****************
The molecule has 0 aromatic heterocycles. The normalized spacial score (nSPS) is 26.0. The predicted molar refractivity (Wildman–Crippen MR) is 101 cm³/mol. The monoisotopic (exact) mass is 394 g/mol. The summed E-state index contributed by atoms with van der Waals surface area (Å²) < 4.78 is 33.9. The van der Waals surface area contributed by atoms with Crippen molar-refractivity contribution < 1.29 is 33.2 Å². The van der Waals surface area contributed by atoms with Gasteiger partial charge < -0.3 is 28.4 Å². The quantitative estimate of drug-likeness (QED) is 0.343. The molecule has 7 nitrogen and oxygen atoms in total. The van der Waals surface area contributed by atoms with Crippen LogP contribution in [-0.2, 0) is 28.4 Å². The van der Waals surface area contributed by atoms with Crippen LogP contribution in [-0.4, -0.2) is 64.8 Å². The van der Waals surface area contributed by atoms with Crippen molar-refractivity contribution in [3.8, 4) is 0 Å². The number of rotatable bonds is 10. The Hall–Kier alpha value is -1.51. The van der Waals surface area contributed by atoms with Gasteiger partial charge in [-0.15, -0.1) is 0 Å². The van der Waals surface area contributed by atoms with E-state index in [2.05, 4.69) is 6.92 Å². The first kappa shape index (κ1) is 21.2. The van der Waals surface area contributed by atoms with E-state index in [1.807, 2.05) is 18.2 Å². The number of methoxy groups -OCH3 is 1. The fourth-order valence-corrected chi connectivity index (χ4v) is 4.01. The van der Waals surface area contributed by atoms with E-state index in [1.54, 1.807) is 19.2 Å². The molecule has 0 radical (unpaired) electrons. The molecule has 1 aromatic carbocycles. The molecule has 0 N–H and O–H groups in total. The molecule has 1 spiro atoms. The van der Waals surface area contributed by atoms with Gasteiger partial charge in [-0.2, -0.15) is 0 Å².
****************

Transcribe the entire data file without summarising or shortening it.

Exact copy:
The molecule has 0 aromatic heterocycles. The normalized spacial score (nSPS) is 26.0. The predicted molar refractivity (Wildman–Crippen MR) is 101 cm³/mol. The monoisotopic (exact) mass is 394 g/mol. The summed E-state index contributed by atoms with van der Waals surface area (Å²) < 4.78 is 33.9. The van der Waals surface area contributed by atoms with Crippen molar-refractivity contribution < 1.29 is 33.2 Å². The van der Waals surface area contributed by atoms with Gasteiger partial charge < -0.3 is 28.4 Å². The quantitative estimate of drug-likeness (QED) is 0.343. The molecule has 7 nitrogen and oxygen atoms in total. The van der Waals surface area contributed by atoms with Crippen LogP contribution in [-0.2, 0) is 28.4 Å². The van der Waals surface area contributed by atoms with Crippen LogP contribution in [-0.4, -0.2) is 64.8 Å². The van der Waals surface area contributed by atoms with Crippen molar-refractivity contribution in [3.8, 4) is 0 Å². The number of rotatable bonds is 10. The Hall–Kier alpha value is -1.51. The van der Waals surface area contributed by atoms with Gasteiger partial charge in [-0.15, -0.1) is 0 Å². The van der Waals surface area contributed by atoms with E-state index in [2.05, 4.69) is 6.92 Å². The first kappa shape index (κ1) is 21.2. The van der Waals surface area contributed by atoms with E-state index in [1.807, 2.05) is 18.2 Å². The number of methoxy groups -OCH3 is 1. The fourth-order valence-corrected chi connectivity index (χ4v) is 4.01. The van der Waals surface area contributed by atoms with E-state index in [1.54, 1.807) is 19.2 Å². The molecule has 0 radical (unpaired) electrons. The molecule has 1 aromatic carbocycles. The molecule has 0 N–H and O–H groups in total. The molecule has 1 spiro atoms. The van der Waals surface area contributed by atoms with Gasteiger partial charge in [-0.2, -0.15) is 0 Å².